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Managing a huge amount of debt is tough enough, but it can be complicated when you have a spouse in the picture. A common concern many Canadians have on their mind is “ Am I responsible for my spouse’s debt in Canada”? 

More specifically, many people are concerned about partnering up with someone who may have a huge debt pile of their own. On top of your own debt that you have to manage, will you have to deal with your spouse’s debt too? More concerning, will your spouse’s debt automatically become yours after you tie the knot?

Am I Responsible For My Spouse’s Debt In Canada After Marriage?

Personal loan debt that each person brings to the marriage before nuptials are exchanged remains each individual’s responsibility. That means each spouse will not be responsible or liable for any pre-existing debt that the other has accumulated before the marriage took place.

The exception here is if you co-signed on any credit account, whether it was before you got married or after.

Otherwise, any pre-existing debt remains each person’s responsibility and not both. So, if debt collectors ever come after your spouse for their unpaid debt, you will not be dragged into it if your name is not on the loan. The same applies if you ever divorce: any debt that was brought into the marriage by your spouse will not be your responsibility but will remain with your (ex) partner.

Am I Responsible For My Spouse’s Debt In Canada, Particularly Credit Card Debt? 

No. As mentioned, any debt that is in your spouse’s name, will not be your responsibility. However, if your name is on the account with theirs (ex: joint credit card account), then you can be held liable for any unpaid debts on that credit card

Before you sign up for a joint credit card account, be sure to discuss your finances and debts with your spouse. 

Am I Responsible For My Spouse’s Debt In Canada, Particularly Student Debt?

After marriage, living with debt can get more complicated due to the presence of newer, larger expenses, like a house, children, and even the wedding itself. Your spouse may also be finishing their education and paying down a student loan. Thankfully, you can’t be held responsible for their student loan debt, as long as they’re the sole account holder.

Am I Responsible For My Spouse’s Debt After Marriage, Particularly Car Loan Debt?

If you have a joint car loan, you’ll be just as responsible for the car loan debt as your spouse. That means if you co-signed for your spouse’s car loan, you and your spouse will be liable for any missed payments. 

However, if the car loan is solely in your spouse’s name, you won’t be responsible for the debt.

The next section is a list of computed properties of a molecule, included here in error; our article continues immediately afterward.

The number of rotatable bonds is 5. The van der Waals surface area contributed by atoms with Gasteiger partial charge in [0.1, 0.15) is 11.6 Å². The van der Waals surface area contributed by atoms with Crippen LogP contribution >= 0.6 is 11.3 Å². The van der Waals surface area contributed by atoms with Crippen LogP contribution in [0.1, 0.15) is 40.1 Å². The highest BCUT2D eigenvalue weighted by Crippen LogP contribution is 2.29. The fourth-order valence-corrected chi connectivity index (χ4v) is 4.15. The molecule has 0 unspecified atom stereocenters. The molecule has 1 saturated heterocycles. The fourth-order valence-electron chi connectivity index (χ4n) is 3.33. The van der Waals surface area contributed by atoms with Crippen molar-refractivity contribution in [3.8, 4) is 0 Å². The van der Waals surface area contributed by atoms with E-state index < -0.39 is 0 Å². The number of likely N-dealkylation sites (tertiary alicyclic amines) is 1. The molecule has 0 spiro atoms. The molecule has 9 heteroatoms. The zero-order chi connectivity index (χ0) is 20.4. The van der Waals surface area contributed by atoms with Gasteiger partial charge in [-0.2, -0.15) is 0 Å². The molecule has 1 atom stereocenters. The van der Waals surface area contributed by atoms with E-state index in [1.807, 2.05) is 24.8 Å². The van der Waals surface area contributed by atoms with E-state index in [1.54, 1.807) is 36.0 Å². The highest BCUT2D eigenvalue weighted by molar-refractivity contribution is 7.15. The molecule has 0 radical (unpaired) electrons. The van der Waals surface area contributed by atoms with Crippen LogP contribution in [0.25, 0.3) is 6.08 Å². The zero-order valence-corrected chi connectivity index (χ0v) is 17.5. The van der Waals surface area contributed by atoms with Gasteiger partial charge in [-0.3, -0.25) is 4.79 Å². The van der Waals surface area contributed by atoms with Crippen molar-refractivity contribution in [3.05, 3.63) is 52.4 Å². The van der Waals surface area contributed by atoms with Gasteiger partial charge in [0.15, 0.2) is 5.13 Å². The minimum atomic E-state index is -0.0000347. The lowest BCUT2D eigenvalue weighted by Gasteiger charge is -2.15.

Will You Be Responsible For Joint Debt After Marriage?

A joint debt is when you sign a legal agreement to borrow some type of credit with your spouse, such as a loan. Depending on the circumstances, your lender might ask both spouses to apply jointly or for one spouse (typically the one with better credit) to act as a co-signer or guarantor. Either way, both spouses become responsible for the debt.

So, if one of you stops making payments or following the terms of your agreement, the other is held fully accountable for the remaining debt. In the case of a guarantor loan, the primary borrower is responsible until they can’t make payments. The co-signer must then take over those payments or both spouses may be penalized. 

Will I Be Responsible For My Spouse’s Debt After Marriage If They Die?

If your spouse passes away, their debts won’t just disappear. Don’t worry, because you can only inherit that debt if the account was owned jointly. In Canada, a creditor cannot demand payment from you if the debt is solely in your spouse’s name.

However, your spouse’s debt will become part of their estate. Creditors get a claim on said estate, as well as the right to be repaid before any funds are given to the beneficiaries in your spouse’s will. So, even though you aren’t liable for your spouse’s debts, any unpaid balances will be withdrawn from the inheritances they leave behind. 

How To Deal With Debt As A Couple

Debt can cause financial complications for a lot of married couples. Luckily, there are plenty of ways that you and your spouse can deal with debt together, including:


Start by sitting down with your spouse to have the “money talk. Although it can be a tedious and complex subject, discussing your savings and long-term money goals is an important step toward building financial compatibility, which is essential in any marriage. After all, some of the main causes of divorce in Canada stem from money problems.

Understanding each other’s finances prior to marriage is a good way to prevent any of those problems from occurring. Plus, it can help both of you budget better and save for the future. Your discussion of money should be honest, not embarrassing or painful.         

Check Each Other’s Credit Reports

To ensure the best financial compatibility possible, it’s a good idea to review each others’ credit profiles. This way, you’ll know exactly where each of you stands before you take on any joint debts.